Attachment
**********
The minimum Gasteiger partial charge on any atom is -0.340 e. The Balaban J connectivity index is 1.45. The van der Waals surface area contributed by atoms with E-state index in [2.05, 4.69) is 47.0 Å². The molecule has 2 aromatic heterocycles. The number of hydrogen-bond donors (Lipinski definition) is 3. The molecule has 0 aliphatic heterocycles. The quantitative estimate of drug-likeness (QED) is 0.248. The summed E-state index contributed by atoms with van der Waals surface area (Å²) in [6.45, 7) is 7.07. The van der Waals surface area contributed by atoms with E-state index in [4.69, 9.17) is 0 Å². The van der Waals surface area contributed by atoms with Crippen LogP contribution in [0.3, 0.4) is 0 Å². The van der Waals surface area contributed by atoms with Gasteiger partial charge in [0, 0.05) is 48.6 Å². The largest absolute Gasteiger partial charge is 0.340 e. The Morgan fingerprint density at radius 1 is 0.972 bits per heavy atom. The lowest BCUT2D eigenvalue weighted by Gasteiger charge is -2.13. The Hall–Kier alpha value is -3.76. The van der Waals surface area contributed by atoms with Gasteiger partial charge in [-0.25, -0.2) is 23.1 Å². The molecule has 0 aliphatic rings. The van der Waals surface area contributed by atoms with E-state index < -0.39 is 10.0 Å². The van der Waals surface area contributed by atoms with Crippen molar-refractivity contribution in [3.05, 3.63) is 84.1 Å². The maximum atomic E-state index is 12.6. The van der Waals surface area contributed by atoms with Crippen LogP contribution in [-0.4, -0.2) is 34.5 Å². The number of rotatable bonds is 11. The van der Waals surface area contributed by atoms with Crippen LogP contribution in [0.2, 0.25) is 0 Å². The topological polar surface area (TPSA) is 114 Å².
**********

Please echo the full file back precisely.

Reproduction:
The minimum Gasteiger partial charge on any atom is -0.340 e. The Balaban J connectivity index is 1.45. The van der Waals surface area contributed by atoms with E-state index in [2.05, 4.69) is 47.0 Å². The molecule has 2 aromatic heterocycles. The number of hydrogen-bond donors (Lipinski definition) is 3. The molecule has 0 aliphatic heterocycles. The quantitative estimate of drug-likeness (QED) is 0.248. The summed E-state index contributed by atoms with van der Waals surface area (Å²) in [6.45, 7) is 7.07. The van der Waals surface area contributed by atoms with E-state index in [4.69, 9.17) is 0 Å². The van der Waals surface area contributed by atoms with Crippen LogP contribution in [0.3, 0.4) is 0 Å². The van der Waals surface area contributed by atoms with Gasteiger partial charge in [0, 0.05) is 48.6 Å². The largest absolute Gasteiger partial charge is 0.340 e. The Morgan fingerprint density at radius 1 is 0.972 bits per heavy atom. The lowest BCUT2D eigenvalue weighted by Gasteiger charge is -2.13. The Hall–Kier alpha value is -3.76. The van der Waals surface area contributed by atoms with Gasteiger partial charge in [-0.25, -0.2) is 23.1 Å². The molecule has 0 aliphatic rings. The van der Waals surface area contributed by atoms with E-state index < -0.39 is 10.0 Å². The van der Waals surface area contributed by atoms with Crippen molar-refractivity contribution in [3.05, 3.63) is 84.1 Å². The maximum atomic E-state index is 12.6. The van der Waals surface area contributed by atoms with Crippen LogP contribution in [-0.4, -0.2) is 34.5 Å². The number of rotatable bonds is 11. The van der Waals surface area contributed by atoms with Crippen LogP contribution in [0.2, 0.25) is 0 Å². The topological polar surface area (TPSA) is 114 Å².